Barotrauma is physical damage to body tissues caused by a difference in pressure between a gas space inside, or contact with, the body and the surrounding gas or liquid. The initial damage is usually due to over-stretching the tissues in tension or shear, either directly by an expansion of the gas in the closed space or by pressure difference hydrostatically transmitted through the tissue. Tissue rupture may be complicated by the introduction of gas into the local tissue or circulation through the initial trauma site, which can cause blockage of circulation at distant sites or interfere with the normal function of an organ by its presence.
Barotrauma generally manifests as sinus or middle ear effects, lung overpressure injuries and injuries resulting from external squeezes. Decompression sickness is indirectly caused by ambient pressure reduction, and tissue damage is caused directly and indirectly by gas bubbles. However, these bubbles form out of supersaturated solution from dissolved gases, and are not generally considered barotrauma. Decompression illness is a term that includes decompression sickness and arterial gas embolism caused by lung overexpansion barotrauma. It is also classified under the broader term of dysbarism, which covers all medical conditions resulting from changes in ambient pressure.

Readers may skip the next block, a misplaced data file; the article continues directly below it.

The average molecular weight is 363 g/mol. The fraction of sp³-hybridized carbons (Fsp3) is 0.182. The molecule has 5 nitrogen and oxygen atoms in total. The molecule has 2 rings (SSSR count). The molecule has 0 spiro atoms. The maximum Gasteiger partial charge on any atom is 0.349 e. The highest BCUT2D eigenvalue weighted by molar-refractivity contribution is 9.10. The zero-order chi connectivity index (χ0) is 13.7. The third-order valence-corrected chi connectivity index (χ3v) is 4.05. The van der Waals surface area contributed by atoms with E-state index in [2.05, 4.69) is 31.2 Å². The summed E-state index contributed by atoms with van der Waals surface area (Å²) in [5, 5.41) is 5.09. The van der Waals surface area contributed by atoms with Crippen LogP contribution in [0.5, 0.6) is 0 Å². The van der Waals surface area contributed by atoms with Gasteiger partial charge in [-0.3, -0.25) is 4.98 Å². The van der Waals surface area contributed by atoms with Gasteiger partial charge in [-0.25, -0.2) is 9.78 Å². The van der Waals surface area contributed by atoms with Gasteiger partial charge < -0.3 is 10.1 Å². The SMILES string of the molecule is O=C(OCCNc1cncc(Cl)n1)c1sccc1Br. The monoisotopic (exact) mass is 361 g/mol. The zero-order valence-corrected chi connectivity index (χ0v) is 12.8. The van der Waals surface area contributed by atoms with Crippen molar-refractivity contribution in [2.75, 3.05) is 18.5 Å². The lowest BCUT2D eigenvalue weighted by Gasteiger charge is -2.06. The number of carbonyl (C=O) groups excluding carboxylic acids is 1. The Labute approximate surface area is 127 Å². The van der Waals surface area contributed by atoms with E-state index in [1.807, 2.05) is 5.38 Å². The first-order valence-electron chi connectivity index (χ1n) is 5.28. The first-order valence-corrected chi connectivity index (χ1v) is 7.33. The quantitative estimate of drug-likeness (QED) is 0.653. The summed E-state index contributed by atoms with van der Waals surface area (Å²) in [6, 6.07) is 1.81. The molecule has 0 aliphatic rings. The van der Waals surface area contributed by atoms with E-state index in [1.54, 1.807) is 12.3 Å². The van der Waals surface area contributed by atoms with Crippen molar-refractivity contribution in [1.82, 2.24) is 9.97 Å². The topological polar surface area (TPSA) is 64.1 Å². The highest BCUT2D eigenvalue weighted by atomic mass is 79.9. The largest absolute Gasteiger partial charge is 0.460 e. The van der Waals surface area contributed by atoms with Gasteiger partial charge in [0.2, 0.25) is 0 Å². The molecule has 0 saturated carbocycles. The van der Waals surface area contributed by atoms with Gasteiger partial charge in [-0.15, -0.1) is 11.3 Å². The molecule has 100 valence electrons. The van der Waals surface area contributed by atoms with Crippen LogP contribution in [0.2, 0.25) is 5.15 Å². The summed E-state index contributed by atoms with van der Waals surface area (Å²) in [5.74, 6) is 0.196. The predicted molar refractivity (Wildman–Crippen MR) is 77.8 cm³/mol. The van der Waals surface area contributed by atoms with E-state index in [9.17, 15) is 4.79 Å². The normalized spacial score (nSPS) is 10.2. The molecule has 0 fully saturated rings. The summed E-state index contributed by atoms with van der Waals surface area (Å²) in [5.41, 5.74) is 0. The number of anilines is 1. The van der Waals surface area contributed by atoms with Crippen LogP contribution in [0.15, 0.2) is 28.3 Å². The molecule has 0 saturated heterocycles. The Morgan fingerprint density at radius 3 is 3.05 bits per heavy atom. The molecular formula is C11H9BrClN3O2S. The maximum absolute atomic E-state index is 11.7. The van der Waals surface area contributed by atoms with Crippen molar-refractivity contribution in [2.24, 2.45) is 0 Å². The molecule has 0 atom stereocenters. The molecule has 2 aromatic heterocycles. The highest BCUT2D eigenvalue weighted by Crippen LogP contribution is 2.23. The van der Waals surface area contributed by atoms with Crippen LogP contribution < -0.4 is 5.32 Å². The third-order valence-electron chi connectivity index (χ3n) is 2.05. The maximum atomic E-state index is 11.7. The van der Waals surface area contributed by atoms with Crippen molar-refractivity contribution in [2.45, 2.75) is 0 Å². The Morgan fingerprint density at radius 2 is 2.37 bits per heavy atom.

Barotrauma typically occurs when the organism is exposed to a significant change in ambient pressure, such as when a scuba diver, a free-diver or an airplane passenger ascends or descends or during uncontrolled decompression of a pressure vessel such as a diving chamber or pressurized aircraft, but can also be caused by a shock wave. Ventilator-induced lung injury (VILI) is a condition caused by over-expansion of the lungs by mechanical ventilation used when the body is unable to breathe for itself and is associated with relatively large tidal volumes and relatively high peak pressures. Barotrauma due to overexpansion of an internal gas-filled space may also be termed volutrauma. Bats can be killed by lung barotrauma when flying in low-pressure regions close to operating wind-turbine blades, and fish with sealed swim bladders experience barotrauma when pulled up from the depths. The diagnosis and contribution of barotrauma to bat deaths near wind turbine blades have been called into question by other research.